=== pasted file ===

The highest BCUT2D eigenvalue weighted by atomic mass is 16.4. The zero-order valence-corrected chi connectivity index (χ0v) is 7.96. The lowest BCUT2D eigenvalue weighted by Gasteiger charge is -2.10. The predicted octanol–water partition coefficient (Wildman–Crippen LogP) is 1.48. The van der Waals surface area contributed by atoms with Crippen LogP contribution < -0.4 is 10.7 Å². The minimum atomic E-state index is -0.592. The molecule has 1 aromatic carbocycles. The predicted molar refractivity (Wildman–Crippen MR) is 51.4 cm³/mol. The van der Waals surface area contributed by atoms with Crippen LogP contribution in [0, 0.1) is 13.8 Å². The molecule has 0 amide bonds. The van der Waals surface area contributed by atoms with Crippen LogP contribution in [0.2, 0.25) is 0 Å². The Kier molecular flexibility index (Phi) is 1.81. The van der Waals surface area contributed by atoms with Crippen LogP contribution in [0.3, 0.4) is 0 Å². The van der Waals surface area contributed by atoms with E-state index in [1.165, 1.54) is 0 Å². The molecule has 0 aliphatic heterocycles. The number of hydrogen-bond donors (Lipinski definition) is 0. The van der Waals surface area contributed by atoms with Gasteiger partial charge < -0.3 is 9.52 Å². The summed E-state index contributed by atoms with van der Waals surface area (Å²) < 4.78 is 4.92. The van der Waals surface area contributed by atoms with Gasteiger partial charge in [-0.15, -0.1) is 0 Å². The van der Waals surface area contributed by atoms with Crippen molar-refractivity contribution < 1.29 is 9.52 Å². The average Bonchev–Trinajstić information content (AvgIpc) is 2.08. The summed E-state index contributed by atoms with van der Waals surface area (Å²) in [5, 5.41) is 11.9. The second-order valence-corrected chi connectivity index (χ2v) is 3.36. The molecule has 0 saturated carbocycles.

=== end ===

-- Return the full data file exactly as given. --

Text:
The highest BCUT2D eigenvalue weighted by atomic mass is 16.4. The zero-order valence-corrected chi connectivity index (χ0v) is 7.96. The lowest BCUT2D eigenvalue weighted by Gasteiger charge is -2.10. The predicted octanol–water partition coefficient (Wildman–Crippen LogP) is 1.48. The van der Waals surface area contributed by atoms with Crippen LogP contribution < -0.4 is 10.7 Å². The minimum atomic E-state index is -0.592. The molecule has 1 aromatic carbocycles. The predicted molar refractivity (Wildman–Crippen MR) is 51.4 cm³/mol. The van der Waals surface area contributed by atoms with Crippen LogP contribution in [0, 0.1) is 13.8 Å². The molecule has 0 amide bonds. The van der Waals surface area contributed by atoms with Crippen LogP contribution in [0.2, 0.25) is 0 Å². The Kier molecular flexibility index (Phi) is 1.81. The van der Waals surface area contributed by atoms with Crippen LogP contribution in [0.3, 0.4) is 0 Å². The van der Waals surface area contributed by atoms with E-state index in [1.165, 1.54) is 0 Å². The molecule has 0 aliphatic heterocycles. The number of hydrogen-bond donors (Lipinski definition) is 0. The van der Waals surface area contributed by atoms with Gasteiger partial charge < -0.3 is 9.52 Å². The summed E-state index contributed by atoms with van der Waals surface area (Å²) < 4.78 is 4.92. The van der Waals surface area contributed by atoms with Gasteiger partial charge in [-0.15, -0.1) is 0 Å². The van der Waals surface area contributed by atoms with Crippen molar-refractivity contribution < 1.29 is 9.52 Å². The average Bonchev–Trinajstić information content (AvgIpc) is 2.08. The summed E-state index contributed by atoms with van der Waals surface area (Å²) in [5, 5.41) is 11.9. The second-order valence-corrected chi connectivity index (χ2v) is 3.36. The molecule has 0 saturated carbocycles.